Fracking” operations pose a staggering array of threats to our environment and health – contaminating drinking water, harming the health of nearby residents, marring forests and landscapes, and contributing to global warming. Many of these damages from drilling have significant “dollars and cents” costs.
To the extent that this dirty drilling is allowed to continue, policymakers must require, among other things, that the oil and gas industry provide up front financial assurance commensurate with the potential for damage. By holding operators fully accountable, strong financial assurance requirements deter some of the riskiest practices and ensure that the industry, rather than the public, bears the brunt of the costs. Requiring such assurance up front – i.e., before drilling occurs – helps ensure that the public is not left holding the bag when the boom is gone and drilling operators have left the scene.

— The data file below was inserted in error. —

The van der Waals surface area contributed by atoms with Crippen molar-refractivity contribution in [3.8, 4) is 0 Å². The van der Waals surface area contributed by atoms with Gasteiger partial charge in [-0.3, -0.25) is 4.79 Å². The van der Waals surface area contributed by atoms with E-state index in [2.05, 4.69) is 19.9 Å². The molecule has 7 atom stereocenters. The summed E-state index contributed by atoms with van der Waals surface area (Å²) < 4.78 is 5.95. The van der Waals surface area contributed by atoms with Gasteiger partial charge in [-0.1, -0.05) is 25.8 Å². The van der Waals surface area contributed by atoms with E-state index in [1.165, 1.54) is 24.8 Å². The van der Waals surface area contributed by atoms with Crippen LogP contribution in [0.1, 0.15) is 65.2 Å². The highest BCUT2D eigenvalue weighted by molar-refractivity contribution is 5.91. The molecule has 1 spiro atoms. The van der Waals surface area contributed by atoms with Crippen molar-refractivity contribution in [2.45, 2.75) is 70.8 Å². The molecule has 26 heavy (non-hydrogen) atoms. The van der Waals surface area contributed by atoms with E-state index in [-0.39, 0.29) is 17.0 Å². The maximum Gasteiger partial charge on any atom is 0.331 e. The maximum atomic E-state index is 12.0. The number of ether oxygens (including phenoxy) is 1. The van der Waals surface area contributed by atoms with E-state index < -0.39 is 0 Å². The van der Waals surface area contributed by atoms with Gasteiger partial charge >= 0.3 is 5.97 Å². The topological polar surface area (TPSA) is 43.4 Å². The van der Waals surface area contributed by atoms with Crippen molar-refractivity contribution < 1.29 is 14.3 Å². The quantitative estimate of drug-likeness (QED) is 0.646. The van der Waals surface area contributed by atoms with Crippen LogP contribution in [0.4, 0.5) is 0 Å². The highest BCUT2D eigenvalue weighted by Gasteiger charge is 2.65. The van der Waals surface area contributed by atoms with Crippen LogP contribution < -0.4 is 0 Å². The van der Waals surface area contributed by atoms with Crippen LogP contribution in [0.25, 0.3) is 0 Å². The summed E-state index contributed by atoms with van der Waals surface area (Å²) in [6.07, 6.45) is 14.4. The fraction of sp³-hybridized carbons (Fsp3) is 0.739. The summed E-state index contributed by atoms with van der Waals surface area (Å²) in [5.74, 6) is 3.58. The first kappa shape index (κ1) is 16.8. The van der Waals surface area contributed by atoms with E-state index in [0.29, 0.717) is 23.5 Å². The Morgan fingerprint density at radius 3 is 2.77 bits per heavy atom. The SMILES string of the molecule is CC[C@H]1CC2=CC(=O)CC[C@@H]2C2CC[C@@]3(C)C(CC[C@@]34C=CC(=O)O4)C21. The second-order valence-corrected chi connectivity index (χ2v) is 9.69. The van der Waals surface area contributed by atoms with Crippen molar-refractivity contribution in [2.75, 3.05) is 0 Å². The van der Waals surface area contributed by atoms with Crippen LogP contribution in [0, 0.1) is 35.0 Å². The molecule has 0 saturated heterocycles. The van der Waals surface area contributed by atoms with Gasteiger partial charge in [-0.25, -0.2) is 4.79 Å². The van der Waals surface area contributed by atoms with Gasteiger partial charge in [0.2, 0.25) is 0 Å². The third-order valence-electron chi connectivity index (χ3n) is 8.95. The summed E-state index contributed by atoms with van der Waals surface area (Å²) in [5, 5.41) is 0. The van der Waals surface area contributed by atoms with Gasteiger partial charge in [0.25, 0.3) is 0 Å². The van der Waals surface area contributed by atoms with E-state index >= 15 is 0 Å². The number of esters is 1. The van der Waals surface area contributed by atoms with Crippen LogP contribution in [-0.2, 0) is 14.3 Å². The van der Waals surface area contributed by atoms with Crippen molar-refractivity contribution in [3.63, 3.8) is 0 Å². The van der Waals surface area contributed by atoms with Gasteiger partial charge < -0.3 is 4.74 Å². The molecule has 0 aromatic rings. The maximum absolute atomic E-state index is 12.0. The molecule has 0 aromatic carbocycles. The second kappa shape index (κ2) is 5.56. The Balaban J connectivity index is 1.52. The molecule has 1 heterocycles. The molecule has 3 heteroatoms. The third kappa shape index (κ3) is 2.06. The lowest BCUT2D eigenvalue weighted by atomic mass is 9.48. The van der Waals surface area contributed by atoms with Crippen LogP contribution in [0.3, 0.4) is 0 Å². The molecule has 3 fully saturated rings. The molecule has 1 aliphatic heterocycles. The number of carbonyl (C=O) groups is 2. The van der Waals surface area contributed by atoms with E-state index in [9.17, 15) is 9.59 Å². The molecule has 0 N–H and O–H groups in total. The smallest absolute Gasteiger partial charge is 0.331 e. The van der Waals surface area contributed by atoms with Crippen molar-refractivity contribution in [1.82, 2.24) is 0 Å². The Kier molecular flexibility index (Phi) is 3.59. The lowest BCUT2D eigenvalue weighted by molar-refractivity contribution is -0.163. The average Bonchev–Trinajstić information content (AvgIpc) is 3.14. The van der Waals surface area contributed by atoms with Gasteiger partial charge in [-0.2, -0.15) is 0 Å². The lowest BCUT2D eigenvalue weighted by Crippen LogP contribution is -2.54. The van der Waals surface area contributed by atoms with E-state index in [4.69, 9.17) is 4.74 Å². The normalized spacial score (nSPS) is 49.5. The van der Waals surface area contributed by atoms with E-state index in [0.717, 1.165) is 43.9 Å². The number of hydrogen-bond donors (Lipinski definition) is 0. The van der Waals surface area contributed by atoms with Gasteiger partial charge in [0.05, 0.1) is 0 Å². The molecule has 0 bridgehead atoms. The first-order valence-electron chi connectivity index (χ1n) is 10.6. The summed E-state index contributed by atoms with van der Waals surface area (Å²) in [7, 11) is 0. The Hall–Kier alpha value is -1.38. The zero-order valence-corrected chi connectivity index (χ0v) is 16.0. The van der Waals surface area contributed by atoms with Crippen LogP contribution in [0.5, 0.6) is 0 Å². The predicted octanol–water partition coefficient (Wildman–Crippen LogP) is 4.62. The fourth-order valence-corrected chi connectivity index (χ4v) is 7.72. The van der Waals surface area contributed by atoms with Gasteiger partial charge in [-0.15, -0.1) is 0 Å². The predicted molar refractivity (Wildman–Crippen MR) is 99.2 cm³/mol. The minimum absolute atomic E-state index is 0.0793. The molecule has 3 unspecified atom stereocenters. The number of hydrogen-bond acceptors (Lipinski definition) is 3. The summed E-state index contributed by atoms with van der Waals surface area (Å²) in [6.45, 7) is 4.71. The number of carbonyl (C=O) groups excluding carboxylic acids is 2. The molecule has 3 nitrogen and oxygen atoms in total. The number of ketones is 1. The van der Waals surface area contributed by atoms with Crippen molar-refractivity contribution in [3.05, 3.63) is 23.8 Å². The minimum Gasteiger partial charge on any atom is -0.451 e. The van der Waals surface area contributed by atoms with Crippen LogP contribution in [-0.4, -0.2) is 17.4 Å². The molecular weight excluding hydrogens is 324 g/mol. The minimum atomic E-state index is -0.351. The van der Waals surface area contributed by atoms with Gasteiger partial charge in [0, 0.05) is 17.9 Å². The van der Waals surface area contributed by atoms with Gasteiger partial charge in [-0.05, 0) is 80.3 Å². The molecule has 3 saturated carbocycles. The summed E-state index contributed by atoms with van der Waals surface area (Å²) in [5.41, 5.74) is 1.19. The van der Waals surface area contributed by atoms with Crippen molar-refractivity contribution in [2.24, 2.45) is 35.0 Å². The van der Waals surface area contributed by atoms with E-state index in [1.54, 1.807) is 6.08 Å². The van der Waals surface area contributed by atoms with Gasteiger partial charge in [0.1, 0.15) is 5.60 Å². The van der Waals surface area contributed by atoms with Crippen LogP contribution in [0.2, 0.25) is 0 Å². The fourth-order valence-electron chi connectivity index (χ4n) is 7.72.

Unfortunately, current state and federal requirements for bonding or other financial assurance are wholly inadequate to protect the public.
- Financial assurance is not required for important impacts of fracking – Most states require financial assurance only for the costs of plugging a well and reclaiming the site – leaving no guarantee that funds will be available to fix environmental damage or compensate victims. States also generally do not require financial assurance to remain in place after a well has been plugged and the well site has been reclaimed, leaving the public at risk of having to pay for environmental damages that might emerge years or even decades later.
- Bonding levels are much too low – Only eight states require drillers to post bonds of $50,000 or more per well for plugging and reclamation at well
To the extent that this dirty drilling is allowed to continue, policymakers must require, among other things, that the oil and gas industry provide up front financial assurance commensurate with the potential for damage.
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